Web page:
Kaneko brings creative resources to campus


By Travis Wood

From atypical art to Legos, Kaneko is an Old Market institution dedicated to the community as an open space for your mind.

Kaneko may seem like just an art gallery to the uninitiated, but they invite people to use the facility to explore the creative process. Jun Kaneko is a Japanese-born, Omaha artist known for his work in ceramics. He started Kaneko in 1998 with his wife, Ree, to create a space to foster such creativity.

“Kaneko is about creating a space that acts as a catalyst and facilitates creativity and exploration of creativity,” said Michael Hollins, program director for Kaneko. “Everybody implements and utilizes the creative process in their daily lives. Doesn’t matter if you’re a fine artist making a ceramic piece, or you’re a salesman trying to push a product.”

One of Kaneko’s biggest features is their art gallery, highlighting pieces that might not be considered art at first glance. “Play,” the previous exhibit, utilized art that functioned as toys for children to play with. The upcoming exhibit, “Design in Motion,” will look at the design of automobiles and bicycles and focus on the concepts of movement, transportation, lines and curves.

Lindsey McDonald, a communications assistant and gallery attendant, says the art at Kaneko has more room for interpretation.

“In other places, there are placards on the wall explaining what the art piece is or what it’s meant to do to you, what sense it is supposed to touch on. Whereas here, you come in and you decide,” McDonald said. “So it gives autonomy to the public in a way that I don’t think other spaces really touch on.”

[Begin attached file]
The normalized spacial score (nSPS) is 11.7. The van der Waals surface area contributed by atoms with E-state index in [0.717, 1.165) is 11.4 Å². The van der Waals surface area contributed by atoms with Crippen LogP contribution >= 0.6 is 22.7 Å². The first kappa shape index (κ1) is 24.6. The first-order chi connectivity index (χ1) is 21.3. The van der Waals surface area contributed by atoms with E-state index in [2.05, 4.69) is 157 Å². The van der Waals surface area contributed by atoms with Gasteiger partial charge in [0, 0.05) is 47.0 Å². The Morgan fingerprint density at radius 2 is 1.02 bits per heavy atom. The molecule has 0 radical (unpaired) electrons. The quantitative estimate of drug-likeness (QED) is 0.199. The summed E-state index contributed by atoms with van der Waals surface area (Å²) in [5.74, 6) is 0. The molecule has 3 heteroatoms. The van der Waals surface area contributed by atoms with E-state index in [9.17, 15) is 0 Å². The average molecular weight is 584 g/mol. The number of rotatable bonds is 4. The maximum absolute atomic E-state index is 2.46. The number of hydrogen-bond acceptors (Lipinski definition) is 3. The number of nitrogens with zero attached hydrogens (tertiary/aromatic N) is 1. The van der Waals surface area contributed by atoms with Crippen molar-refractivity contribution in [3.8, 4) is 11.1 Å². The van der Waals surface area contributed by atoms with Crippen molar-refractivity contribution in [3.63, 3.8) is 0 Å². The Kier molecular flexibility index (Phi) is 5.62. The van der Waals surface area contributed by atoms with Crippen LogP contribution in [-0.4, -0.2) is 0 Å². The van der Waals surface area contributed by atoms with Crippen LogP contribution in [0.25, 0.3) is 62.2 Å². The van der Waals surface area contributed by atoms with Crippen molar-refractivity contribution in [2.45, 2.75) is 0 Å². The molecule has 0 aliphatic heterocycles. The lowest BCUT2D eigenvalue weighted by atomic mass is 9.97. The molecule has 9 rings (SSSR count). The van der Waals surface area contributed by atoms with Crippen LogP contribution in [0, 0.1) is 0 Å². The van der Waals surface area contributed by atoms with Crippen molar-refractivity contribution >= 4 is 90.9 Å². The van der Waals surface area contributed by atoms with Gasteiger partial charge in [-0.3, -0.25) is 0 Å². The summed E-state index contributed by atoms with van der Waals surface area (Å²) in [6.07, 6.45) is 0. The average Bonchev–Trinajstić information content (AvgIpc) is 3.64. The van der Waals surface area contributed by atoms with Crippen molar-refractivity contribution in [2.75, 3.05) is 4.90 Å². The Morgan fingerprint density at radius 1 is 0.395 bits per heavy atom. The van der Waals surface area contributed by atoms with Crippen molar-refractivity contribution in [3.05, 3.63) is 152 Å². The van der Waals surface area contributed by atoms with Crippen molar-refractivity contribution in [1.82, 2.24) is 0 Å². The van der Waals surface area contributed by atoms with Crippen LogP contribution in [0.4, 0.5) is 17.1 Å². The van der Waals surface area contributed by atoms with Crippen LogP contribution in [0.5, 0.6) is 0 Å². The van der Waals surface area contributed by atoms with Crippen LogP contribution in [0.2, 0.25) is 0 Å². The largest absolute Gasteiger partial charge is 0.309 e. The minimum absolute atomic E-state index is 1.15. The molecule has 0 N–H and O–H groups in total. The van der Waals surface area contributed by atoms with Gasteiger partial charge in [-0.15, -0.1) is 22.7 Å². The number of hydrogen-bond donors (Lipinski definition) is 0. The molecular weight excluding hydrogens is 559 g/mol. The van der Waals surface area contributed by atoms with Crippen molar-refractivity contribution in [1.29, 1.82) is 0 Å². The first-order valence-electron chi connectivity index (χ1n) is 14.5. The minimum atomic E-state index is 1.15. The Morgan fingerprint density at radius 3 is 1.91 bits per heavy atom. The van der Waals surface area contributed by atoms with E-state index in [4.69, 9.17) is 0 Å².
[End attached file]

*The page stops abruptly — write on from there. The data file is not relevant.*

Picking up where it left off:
Kaneko and the University of Nebraska at Omaha formed a partnership in 2009 to bring Omaha and UNO students a new community resource – the Kaneko-UNO Library. The space is meant to provide materials and creative opportunities that might not be found in an everyday library.

“For me it’s a space that can trigger new ideas,” said Melinda Kozel, library manager. “It’s set up to be a great place to collaborate with other people, find really interesting resources that you can’t find in other places.”

Many of the books are more visually interesting rather than text-heavy, Kozel said. This can be helpful for finding visuals to supplement a presentation, for ex- ample. However Kozel recognizes there are more materials at Criss Library, but insists that each library has its purpose.

“Most of our materials are about fine arts and design and architec- ture…but we also have materials about business, computer science and cooking,” Kozel said. “So if you’re doing a little bit more academic research, Criss Library is probably your best way to go.”

Kaneko’s collection also features many books from local artists and writers, Kozel says. They also have other works that compliment Kaneko’s current exhibits. The books will soon go into circulation on Sept. 24, able to be checked out and taken home.

Kozel says the library also features conference room space, a cassette deck and turn table, music editing software called Reaper and a “pretty impressive” collection of Legos.

However, the library is not only dedicated to UNO students, it is free and open to the public.

“If you are a freelancer who just wants a different place to work, it’s a great place for you.” Kozel said. “If you just wanted to come and be inspired, if you wanted to have a cup of coffee and read a good book, or listen to an album it’s a place for that.”

Library hours go from 10 a.m. to 5 p.m., and the “Design in Motion” exhibit will run from Sept. 22 through Jan. 2. For more information visit www.thekaneko.org.


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